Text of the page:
AfghanCapital_05Luckily, unlike the lost Buddhas, the treasures you’ll find in this exhibition were rescued. Most were hidden in secret locations by museum workers. Thanks to them, the world now has a chance to see the rich and diverse past of a country that once lay at the heart of the Silk Road, and at the outermost regions of Alexander’s empire (pictured right: Corinthian capital, Ai Khamoun, before 145BC).

This exhibition comes in four sections, but as an opener, we’re first confronted by a headless youth carved in limestone. It is a Hellenic bas-relief of a naked boy who is over 2000 years old.

Unfortunately, he is not just headless but he no longer has a penis, and there’s some considerable damage to his legs. The damage to the lower body is, in fact, not recent. At some point in the distant past, vandals attacked the sculpture. When it was discovered by French archaeologists in the Seventies, it was taken to the National Museum, and this is where it was attacked again, this time by the Taliban. It’s been painstakingly pieced together, but the head has never been recovered.

AfghanGold_01_mIn the first section you’ll find artefacts that are even older: fragments of gold vessels, delicately incised with geometric patterns or sinuously etched animals and dated to around 2,000BC (pictured left: fragment of bowl depicting bearded bull). These Bronze Age vessels were unearthed from a site known as Tepe Fullol. Gold was originally discovered on the site by a group of Afghan farmers in 1966, and French archaeologists soon hurried to the site, unearthing the precious fragments. It was the first sign of a previously unknown and wealthy civilisation.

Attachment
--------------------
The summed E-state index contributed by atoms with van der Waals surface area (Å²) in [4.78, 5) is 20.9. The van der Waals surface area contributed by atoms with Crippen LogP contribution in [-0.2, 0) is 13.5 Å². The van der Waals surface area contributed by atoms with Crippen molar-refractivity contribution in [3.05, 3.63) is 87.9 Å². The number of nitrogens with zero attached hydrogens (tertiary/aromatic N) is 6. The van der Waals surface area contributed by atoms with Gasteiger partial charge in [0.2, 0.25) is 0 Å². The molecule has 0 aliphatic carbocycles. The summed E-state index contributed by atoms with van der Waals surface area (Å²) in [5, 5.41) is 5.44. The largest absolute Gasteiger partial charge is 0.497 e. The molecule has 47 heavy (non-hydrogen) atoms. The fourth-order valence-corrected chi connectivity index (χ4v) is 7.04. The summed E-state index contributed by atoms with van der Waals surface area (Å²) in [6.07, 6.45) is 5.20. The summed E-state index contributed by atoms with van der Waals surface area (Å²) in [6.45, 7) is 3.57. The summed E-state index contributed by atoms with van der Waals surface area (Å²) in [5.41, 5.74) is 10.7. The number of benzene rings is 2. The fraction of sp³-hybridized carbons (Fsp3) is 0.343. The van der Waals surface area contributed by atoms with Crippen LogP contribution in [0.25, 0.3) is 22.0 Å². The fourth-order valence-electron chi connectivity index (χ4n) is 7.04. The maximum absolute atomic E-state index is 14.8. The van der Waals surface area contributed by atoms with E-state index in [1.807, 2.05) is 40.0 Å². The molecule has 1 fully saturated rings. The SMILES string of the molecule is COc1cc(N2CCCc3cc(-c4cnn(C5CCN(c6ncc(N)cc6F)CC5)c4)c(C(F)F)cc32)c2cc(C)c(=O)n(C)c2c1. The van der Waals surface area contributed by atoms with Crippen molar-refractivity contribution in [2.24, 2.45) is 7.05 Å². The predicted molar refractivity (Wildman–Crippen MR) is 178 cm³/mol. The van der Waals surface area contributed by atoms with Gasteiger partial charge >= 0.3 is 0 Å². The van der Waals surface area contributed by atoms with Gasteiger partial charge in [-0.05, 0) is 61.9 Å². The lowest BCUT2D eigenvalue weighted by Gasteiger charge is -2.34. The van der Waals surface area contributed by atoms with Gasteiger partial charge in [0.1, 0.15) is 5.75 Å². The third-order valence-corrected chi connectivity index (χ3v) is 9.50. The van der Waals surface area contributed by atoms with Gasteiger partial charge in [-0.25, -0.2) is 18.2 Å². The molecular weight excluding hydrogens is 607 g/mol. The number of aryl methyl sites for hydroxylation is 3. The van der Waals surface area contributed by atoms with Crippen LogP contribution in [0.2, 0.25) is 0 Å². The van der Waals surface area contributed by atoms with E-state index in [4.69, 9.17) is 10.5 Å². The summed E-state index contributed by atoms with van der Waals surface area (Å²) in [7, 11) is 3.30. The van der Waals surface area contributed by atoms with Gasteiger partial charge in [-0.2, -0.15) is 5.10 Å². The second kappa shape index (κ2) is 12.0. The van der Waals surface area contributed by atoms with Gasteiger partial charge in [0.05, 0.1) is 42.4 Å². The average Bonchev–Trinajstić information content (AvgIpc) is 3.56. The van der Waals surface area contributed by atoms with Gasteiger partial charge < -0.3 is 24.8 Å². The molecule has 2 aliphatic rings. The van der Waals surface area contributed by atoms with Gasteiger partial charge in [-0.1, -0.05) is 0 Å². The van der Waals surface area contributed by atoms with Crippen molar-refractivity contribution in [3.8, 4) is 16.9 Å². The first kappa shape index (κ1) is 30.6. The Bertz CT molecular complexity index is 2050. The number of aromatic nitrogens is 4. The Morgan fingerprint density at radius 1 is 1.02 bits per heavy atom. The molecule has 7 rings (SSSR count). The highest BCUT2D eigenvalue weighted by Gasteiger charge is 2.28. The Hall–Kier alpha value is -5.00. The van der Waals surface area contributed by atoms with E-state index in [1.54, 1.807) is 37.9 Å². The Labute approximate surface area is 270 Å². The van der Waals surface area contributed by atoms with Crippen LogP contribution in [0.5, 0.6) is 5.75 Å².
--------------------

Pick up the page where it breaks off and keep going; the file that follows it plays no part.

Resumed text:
From there, we move swiftly through time - two millennia, in fact - to Alexandra the Great. The Greek settlement at Ai Khanoum was founded by Selelicus I, one of Alexander’s generals in around 300BC. As well as the gymnasium mentioned above, the city had a theatre, a temple and a sumptuous palace, all decorated in the distinctive Greco-Bactrian style.